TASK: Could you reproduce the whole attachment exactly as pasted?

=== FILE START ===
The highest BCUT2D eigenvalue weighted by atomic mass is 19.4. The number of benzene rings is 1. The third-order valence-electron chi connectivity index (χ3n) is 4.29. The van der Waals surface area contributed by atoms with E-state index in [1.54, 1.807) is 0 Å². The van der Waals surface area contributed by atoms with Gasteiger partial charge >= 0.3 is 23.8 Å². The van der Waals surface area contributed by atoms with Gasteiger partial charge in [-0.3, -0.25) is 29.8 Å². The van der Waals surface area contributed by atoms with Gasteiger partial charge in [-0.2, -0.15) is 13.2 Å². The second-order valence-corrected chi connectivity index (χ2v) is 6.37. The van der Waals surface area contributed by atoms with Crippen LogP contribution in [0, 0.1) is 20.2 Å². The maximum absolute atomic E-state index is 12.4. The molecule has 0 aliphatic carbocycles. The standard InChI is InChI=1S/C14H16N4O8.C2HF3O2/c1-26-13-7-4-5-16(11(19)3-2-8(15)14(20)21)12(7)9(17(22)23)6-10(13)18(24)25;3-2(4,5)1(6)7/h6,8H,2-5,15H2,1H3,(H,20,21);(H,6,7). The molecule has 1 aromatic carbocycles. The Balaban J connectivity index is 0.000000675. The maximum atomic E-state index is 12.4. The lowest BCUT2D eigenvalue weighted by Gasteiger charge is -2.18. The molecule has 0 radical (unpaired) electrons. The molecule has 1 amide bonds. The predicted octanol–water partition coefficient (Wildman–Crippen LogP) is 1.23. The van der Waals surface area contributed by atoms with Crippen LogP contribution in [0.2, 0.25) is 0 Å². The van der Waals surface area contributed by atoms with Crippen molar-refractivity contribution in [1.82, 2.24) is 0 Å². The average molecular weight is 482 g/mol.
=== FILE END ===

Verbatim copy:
The highest BCUT2D eigenvalue weighted by atomic mass is 19.4. The number of benzene rings is 1. The third-order valence-electron chi connectivity index (χ3n) is 4.29. The van der Waals surface area contributed by atoms with E-state index in [1.54, 1.807) is 0 Å². The van der Waals surface area contributed by atoms with Gasteiger partial charge >= 0.3 is 23.8 Å². The van der Waals surface area contributed by atoms with Gasteiger partial charge in [-0.3, -0.25) is 29.8 Å². The van der Waals surface area contributed by atoms with Gasteiger partial charge in [-0.2, -0.15) is 13.2 Å². The second-order valence-corrected chi connectivity index (χ2v) is 6.37. The van der Waals surface area contributed by atoms with Crippen LogP contribution in [0, 0.1) is 20.2 Å². The maximum absolute atomic E-state index is 12.4. The molecule has 0 aliphatic carbocycles. The standard InChI is InChI=1S/C14H16N4O8.C2HF3O2/c1-26-13-7-4-5-16(11(19)3-2-8(15)14(20)21)12(7)9(17(22)23)6-10(13)18(24)25;3-2(4,5)1(6)7/h6,8H,2-5,15H2,1H3,(H,20,21);(H,6,7). The molecule has 1 aromatic carbocycles. The Balaban J connectivity index is 0.000000675. The maximum atomic E-state index is 12.4. The lowest BCUT2D eigenvalue weighted by Gasteiger charge is -2.18. The molecule has 0 radical (unpaired) electrons. The molecule has 1 amide bonds. The predicted octanol–water partition coefficient (Wildman–Crippen LogP) is 1.23. The van der Waals surface area contributed by atoms with Crippen LogP contribution in [0.2, 0.25) is 0 Å². The van der Waals surface area contributed by atoms with Crippen molar-refractivity contribution in [1.82, 2.24) is 0 Å². The average molecular weight is 482 g/mol.